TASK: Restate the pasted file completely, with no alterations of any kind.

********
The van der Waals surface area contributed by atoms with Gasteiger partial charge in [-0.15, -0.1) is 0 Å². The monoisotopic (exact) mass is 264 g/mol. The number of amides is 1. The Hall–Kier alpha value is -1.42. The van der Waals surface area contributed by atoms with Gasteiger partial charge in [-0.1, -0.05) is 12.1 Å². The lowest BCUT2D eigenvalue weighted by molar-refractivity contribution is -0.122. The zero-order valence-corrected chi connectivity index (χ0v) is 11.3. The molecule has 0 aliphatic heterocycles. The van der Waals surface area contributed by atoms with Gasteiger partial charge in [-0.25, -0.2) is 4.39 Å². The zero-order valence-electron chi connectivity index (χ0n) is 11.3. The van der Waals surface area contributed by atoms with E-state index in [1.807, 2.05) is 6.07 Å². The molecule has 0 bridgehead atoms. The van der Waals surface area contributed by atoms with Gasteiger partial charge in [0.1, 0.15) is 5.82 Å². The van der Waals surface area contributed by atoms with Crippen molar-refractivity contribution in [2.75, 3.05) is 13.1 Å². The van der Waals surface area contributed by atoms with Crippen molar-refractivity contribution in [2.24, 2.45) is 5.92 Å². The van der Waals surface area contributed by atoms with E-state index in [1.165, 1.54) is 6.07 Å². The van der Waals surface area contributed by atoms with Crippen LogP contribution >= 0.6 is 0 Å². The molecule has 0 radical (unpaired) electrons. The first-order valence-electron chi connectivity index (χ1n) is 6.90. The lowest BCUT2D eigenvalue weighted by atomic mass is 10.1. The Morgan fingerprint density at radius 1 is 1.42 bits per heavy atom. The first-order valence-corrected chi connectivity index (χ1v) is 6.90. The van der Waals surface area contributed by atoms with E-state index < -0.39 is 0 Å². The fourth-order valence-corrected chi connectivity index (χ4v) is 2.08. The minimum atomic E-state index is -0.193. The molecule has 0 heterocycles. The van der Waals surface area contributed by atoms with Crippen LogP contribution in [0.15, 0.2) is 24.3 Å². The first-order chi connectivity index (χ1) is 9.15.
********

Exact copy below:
The van der Waals surface area contributed by atoms with Gasteiger partial charge in [-0.15, -0.1) is 0 Å². The monoisotopic (exact) mass is 264 g/mol. The number of amides is 1. The Hall–Kier alpha value is -1.42. The van der Waals surface area contributed by atoms with Gasteiger partial charge in [-0.1, -0.05) is 12.1 Å². The lowest BCUT2D eigenvalue weighted by molar-refractivity contribution is -0.122. The zero-order valence-corrected chi connectivity index (χ0v) is 11.3. The molecule has 0 aliphatic heterocycles. The van der Waals surface area contributed by atoms with Gasteiger partial charge in [-0.25, -0.2) is 4.39 Å². The zero-order valence-electron chi connectivity index (χ0n) is 11.3. The van der Waals surface area contributed by atoms with E-state index in [1.807, 2.05) is 6.07 Å². The molecule has 0 bridgehead atoms. The van der Waals surface area contributed by atoms with Gasteiger partial charge in [0.1, 0.15) is 5.82 Å². The van der Waals surface area contributed by atoms with Crippen molar-refractivity contribution in [2.75, 3.05) is 13.1 Å². The van der Waals surface area contributed by atoms with Crippen molar-refractivity contribution in [2.24, 2.45) is 5.92 Å². The van der Waals surface area contributed by atoms with E-state index in [1.165, 1.54) is 6.07 Å². The van der Waals surface area contributed by atoms with Crippen LogP contribution >= 0.6 is 0 Å². The molecule has 0 radical (unpaired) electrons. The first-order valence-electron chi connectivity index (χ1n) is 6.90. The lowest BCUT2D eigenvalue weighted by atomic mass is 10.1. The Morgan fingerprint density at radius 1 is 1.42 bits per heavy atom. The first-order valence-corrected chi connectivity index (χ1v) is 6.90. The van der Waals surface area contributed by atoms with E-state index < -0.39 is 0 Å². The fourth-order valence-corrected chi connectivity index (χ4v) is 2.08. The minimum atomic E-state index is -0.193. The molecule has 0 heterocycles. The van der Waals surface area contributed by atoms with Crippen LogP contribution in [0.15, 0.2) is 24.3 Å². The first-order chi connectivity index (χ1) is 9.15.